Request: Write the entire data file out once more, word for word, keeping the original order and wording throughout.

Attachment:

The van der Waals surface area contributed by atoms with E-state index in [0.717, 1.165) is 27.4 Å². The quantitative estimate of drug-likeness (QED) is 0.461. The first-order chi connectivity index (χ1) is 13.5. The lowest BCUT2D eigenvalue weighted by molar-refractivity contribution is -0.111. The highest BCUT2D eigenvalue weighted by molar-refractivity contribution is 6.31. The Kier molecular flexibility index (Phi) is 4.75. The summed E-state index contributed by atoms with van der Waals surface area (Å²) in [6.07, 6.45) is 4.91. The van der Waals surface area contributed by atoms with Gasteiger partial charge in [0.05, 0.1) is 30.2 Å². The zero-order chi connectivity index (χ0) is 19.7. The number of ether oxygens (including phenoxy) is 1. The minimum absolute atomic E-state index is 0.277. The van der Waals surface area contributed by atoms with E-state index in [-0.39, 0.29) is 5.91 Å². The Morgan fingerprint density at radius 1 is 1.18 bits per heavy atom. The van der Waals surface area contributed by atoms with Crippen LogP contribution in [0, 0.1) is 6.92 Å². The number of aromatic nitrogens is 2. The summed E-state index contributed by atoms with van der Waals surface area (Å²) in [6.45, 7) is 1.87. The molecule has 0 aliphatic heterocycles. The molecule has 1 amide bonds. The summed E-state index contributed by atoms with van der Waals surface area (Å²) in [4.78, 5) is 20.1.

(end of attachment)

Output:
The van der Waals surface area contributed by atoms with E-state index in [0.717, 1.165) is 27.4 Å². The quantitative estimate of drug-likeness (QED) is 0.461. The first-order chi connectivity index (χ1) is 13.5. The lowest BCUT2D eigenvalue weighted by molar-refractivity contribution is -0.111. The highest BCUT2D eigenvalue weighted by molar-refractivity contribution is 6.31. The Kier molecular flexibility index (Phi) is 4.75. The summed E-state index contributed by atoms with van der Waals surface area (Å²) in [6.07, 6.45) is 4.91. The van der Waals surface area contributed by atoms with Gasteiger partial charge in [0.05, 0.1) is 30.2 Å². The zero-order chi connectivity index (χ0) is 19.7. The number of ether oxygens (including phenoxy) is 1. The minimum absolute atomic E-state index is 0.277. The van der Waals surface area contributed by atoms with E-state index in [-0.39, 0.29) is 5.91 Å². The Morgan fingerprint density at radius 1 is 1.18 bits per heavy atom. The van der Waals surface area contributed by atoms with Crippen LogP contribution in [0, 0.1) is 6.92 Å². The number of aromatic nitrogens is 2. The summed E-state index contributed by atoms with van der Waals surface area (Å²) in [6.45, 7) is 1.87. The molecule has 0 aliphatic heterocycles. The molecule has 1 amide bonds. The summed E-state index contributed by atoms with van der Waals surface area (Å²) in [4.78, 5) is 20.1.